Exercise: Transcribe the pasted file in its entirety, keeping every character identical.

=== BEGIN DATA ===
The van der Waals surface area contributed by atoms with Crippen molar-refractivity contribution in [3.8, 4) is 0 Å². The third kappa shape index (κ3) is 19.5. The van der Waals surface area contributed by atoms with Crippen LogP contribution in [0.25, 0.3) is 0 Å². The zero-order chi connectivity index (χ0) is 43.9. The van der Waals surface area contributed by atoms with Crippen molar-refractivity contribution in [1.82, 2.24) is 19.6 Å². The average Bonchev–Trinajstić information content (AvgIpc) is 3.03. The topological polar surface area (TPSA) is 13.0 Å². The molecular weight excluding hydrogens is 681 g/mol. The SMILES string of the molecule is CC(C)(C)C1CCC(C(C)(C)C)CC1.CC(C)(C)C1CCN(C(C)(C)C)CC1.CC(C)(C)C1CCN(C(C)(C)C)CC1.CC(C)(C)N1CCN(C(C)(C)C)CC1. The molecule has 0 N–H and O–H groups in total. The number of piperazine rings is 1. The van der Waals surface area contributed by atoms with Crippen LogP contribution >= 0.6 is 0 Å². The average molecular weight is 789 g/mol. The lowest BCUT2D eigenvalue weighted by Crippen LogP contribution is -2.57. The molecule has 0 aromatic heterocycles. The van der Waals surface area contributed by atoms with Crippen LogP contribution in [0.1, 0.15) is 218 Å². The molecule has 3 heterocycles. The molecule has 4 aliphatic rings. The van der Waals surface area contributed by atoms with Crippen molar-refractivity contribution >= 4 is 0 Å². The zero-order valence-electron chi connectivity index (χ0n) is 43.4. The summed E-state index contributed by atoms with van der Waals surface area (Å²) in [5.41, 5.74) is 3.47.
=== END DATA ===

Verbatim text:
The van der Waals surface area contributed by atoms with Crippen molar-refractivity contribution in [3.8, 4) is 0 Å². The third kappa shape index (κ3) is 19.5. The van der Waals surface area contributed by atoms with Crippen LogP contribution in [0.25, 0.3) is 0 Å². The zero-order chi connectivity index (χ0) is 43.9. The van der Waals surface area contributed by atoms with Crippen molar-refractivity contribution in [1.82, 2.24) is 19.6 Å². The average Bonchev–Trinajstić information content (AvgIpc) is 3.03. The topological polar surface area (TPSA) is 13.0 Å². The molecular weight excluding hydrogens is 681 g/mol. The SMILES string of the molecule is CC(C)(C)C1CCC(C(C)(C)C)CC1.CC(C)(C)C1CCN(C(C)(C)C)CC1.CC(C)(C)C1CCN(C(C)(C)C)CC1.CC(C)(C)N1CCN(C(C)(C)C)CC1. The molecule has 0 N–H and O–H groups in total. The number of piperazine rings is 1. The van der Waals surface area contributed by atoms with Crippen LogP contribution >= 0.6 is 0 Å². The average molecular weight is 789 g/mol. The lowest BCUT2D eigenvalue weighted by Crippen LogP contribution is -2.57. The molecule has 0 aromatic heterocycles. The van der Waals surface area contributed by atoms with Crippen LogP contribution in [0.1, 0.15) is 218 Å². The molecule has 3 heterocycles. The molecule has 4 aliphatic rings. The van der Waals surface area contributed by atoms with Crippen molar-refractivity contribution >= 4 is 0 Å². The zero-order valence-electron chi connectivity index (χ0n) is 43.4. The summed E-state index contributed by atoms with van der Waals surface area (Å²) in [5.41, 5.74) is 3.47.